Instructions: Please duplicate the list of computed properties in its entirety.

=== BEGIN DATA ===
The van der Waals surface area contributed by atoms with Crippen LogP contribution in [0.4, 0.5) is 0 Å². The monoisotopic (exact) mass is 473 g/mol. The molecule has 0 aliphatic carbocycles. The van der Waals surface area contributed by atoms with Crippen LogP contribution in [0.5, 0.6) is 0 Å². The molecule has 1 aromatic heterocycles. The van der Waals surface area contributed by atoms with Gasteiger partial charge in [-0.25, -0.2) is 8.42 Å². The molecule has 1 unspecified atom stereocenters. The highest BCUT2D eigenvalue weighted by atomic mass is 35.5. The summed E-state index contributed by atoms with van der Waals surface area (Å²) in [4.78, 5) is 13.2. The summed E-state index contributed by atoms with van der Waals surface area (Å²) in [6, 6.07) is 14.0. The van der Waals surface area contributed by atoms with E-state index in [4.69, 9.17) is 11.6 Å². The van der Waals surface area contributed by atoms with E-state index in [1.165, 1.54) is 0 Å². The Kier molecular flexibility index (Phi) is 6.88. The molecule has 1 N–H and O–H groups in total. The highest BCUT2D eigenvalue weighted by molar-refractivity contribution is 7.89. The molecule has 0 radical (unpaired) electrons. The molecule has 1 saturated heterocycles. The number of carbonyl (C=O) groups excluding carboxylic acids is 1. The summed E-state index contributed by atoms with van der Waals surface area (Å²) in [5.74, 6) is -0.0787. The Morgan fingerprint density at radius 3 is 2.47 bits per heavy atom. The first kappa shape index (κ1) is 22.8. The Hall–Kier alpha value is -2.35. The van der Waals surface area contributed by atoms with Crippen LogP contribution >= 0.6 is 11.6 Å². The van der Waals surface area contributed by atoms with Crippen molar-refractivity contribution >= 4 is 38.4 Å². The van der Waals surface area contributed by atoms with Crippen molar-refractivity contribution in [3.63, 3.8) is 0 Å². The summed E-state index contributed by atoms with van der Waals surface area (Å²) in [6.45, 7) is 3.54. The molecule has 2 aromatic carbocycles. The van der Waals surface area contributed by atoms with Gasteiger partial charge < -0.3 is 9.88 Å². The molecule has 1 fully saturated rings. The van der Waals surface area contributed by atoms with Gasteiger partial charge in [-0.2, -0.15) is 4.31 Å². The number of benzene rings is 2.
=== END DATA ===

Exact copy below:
The van der Waals surface area contributed by atoms with Crippen LogP contribution in [0.4, 0.5) is 0 Å². The monoisotopic (exact) mass is 473 g/mol. The molecule has 0 aliphatic carbocycles. The van der Waals surface area contributed by atoms with Crippen LogP contribution in [0.5, 0.6) is 0 Å². The molecule has 1 aromatic heterocycles. The van der Waals surface area contributed by atoms with Gasteiger partial charge in [-0.25, -0.2) is 8.42 Å². The molecule has 1 unspecified atom stereocenters. The highest BCUT2D eigenvalue weighted by atomic mass is 35.5. The summed E-state index contributed by atoms with van der Waals surface area (Å²) in [4.78, 5) is 13.2. The summed E-state index contributed by atoms with van der Waals surface area (Å²) in [6, 6.07) is 14.0. The van der Waals surface area contributed by atoms with E-state index in [4.69, 9.17) is 11.6 Å². The van der Waals surface area contributed by atoms with E-state index in [1.165, 1.54) is 0 Å². The Kier molecular flexibility index (Phi) is 6.88. The molecule has 1 N–H and O–H groups in total. The highest BCUT2D eigenvalue weighted by molar-refractivity contribution is 7.89. The molecule has 0 radical (unpaired) electrons. The molecule has 1 saturated heterocycles. The number of carbonyl (C=O) groups excluding carboxylic acids is 1. The summed E-state index contributed by atoms with van der Waals surface area (Å²) in [5.74, 6) is -0.0787. The Morgan fingerprint density at radius 3 is 2.47 bits per heavy atom. The first kappa shape index (κ1) is 22.8. The Hall–Kier alpha value is -2.35. The van der Waals surface area contributed by atoms with Crippen LogP contribution >= 0.6 is 11.6 Å². The van der Waals surface area contributed by atoms with Crippen molar-refractivity contribution >= 4 is 38.4 Å². The van der Waals surface area contributed by atoms with Crippen molar-refractivity contribution in [3.63, 3.8) is 0 Å². The summed E-state index contributed by atoms with van der Waals surface area (Å²) in [6.45, 7) is 3.54. The molecule has 2 aromatic carbocycles. The van der Waals surface area contributed by atoms with Gasteiger partial charge < -0.3 is 9.88 Å². The molecule has 1 fully saturated rings. The van der Waals surface area contributed by atoms with Gasteiger partial charge in [-0.2, -0.15) is 4.31 Å². The number of benzene rings is 2.